Saturday, January 20, 2018

Man on Fire (2017) Slamdance 2018

I saw MAN ON FIRE away from the Slamdance screening , which is a good thing. The thought of following it with any additional film or frivolity would have wrecked what ever came next. I do not envy anyone who is seeing this at the festival and then has to follow it up with something else.

MAN ON FIRE is a look at Charles Moore a minister who set himself on fire in order to call attention to the racism in the town of Grand Saline Texas. A town that has never been welcoming to African Americans. It is a place that even today many avoid still because the town's history is so bad. The film looks a hard look at both Moore and the town and ponders what was it that drove a man to martyr himself in the name of social justice.

This quiet meditation on racism in America will drive you to your knees. No matter where you stand on notions of race this film is going to force you to reevaluate what you think and feel. Refusing to get loud or yell and scream the film worms it's way into your heart and soul in ways that many bigger budgeted and more well know explorations of race have.

It takes to task any and all notions and excuses for why the town has been home to so much hatred and finds them worthless. It is not content with just examining why people feel as they do, it also takes everyone to task for allowing it to happen by saying it's someone else's problem. By the time it's over it will remove any of the crutches you have that we use to make ourselves feel less racist.

This portrait of a nice town with nice people will leave you staring at the screen. Yes, some people are more racist than others but some where in the mix you are going to find someone who echoes yourself even if it's in the person who admits there is a problem that has to worked out.

Also hanging over the film is the person of Charles Moore. He was by all accounts a good man of God. While not perfect, his calling came before his family, he was still well loved even by the family. Moore's decision to die in such a public way rattled many people, more so since it was clear that he had been planning the act for two years.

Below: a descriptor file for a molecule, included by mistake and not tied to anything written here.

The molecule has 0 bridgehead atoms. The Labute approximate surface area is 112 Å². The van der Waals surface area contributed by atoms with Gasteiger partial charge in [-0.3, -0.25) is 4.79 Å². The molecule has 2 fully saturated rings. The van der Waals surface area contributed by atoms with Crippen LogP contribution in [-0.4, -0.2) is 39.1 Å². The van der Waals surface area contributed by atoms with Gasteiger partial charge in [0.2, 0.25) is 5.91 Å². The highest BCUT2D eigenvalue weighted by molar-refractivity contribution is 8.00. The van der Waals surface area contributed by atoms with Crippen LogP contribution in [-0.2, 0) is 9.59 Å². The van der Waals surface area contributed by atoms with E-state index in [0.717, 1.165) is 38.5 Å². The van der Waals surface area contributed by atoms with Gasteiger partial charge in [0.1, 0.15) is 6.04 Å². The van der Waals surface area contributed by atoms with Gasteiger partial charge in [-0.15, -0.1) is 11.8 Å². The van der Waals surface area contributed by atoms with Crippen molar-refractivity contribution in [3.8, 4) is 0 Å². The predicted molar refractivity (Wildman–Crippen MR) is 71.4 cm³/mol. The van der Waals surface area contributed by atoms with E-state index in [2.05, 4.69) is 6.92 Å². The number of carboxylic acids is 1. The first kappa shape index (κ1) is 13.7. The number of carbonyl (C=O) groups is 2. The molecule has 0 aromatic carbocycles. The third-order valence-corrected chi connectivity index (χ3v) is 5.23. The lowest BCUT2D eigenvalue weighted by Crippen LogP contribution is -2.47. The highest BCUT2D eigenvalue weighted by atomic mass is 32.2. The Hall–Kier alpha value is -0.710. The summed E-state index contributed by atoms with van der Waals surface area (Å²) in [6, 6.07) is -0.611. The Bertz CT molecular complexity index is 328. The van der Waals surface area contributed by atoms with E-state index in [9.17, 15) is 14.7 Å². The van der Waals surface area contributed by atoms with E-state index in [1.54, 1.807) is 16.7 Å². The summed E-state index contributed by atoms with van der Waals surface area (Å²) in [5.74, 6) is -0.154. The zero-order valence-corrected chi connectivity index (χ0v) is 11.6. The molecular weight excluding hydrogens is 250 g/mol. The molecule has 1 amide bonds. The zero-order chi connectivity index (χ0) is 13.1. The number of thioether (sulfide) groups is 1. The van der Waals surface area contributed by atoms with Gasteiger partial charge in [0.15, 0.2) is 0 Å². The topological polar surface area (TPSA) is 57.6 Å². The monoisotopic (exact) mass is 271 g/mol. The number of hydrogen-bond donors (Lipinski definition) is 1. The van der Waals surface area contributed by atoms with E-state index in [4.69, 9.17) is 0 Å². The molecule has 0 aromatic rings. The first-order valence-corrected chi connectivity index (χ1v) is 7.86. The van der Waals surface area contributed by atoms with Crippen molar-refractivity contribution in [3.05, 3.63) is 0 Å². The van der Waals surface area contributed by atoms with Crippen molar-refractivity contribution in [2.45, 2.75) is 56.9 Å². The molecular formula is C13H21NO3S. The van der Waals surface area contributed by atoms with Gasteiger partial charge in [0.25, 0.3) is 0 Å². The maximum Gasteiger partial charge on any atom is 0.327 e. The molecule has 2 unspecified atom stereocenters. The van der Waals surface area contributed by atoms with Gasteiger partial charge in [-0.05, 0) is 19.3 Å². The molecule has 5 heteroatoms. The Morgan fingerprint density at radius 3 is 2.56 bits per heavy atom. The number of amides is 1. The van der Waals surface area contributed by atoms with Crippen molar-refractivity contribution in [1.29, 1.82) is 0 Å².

As much as the question of small town racism is in focus in the film, so is the question of what would drive a man to make such a final statement? What was gained by it? Did he have to die in order to get his point across?

To say Moore was disturbed is, in a way, taking an easy way out. There is more to it than that, especially owing to his life of belief. Someone like Moore does not throw his life away on a statement that can be wished away by madness, there is something more, something almost Christ like in the self-sacrifice.

Somewhere past the halfway point I realized I was kind of broken. Whatever I thought I knew had been questioned. Notions of where I stood on the racism scale were no longer clear. Also my thoughts on the nature of belief were rattled since, more than almost any recent case, Moore was a true Christian martyr. What was the path to God that he chose to take? I didn't fully understand. I was moved to the point of being shattered.

MAN ON FIRE haunts me. As any truly great film it as broken my defenses and forced me to ponder what it means. For hours after seeing the film I was writing down thoughts and ideas on whatever I ad handy in the hope of piecing it all together in a review. I'm not sure I have down even a fraction of my thoughts.

This film demands to be seen, to be shared and discussed.

One of the best films at Slamdance 2018 and of the year as well.

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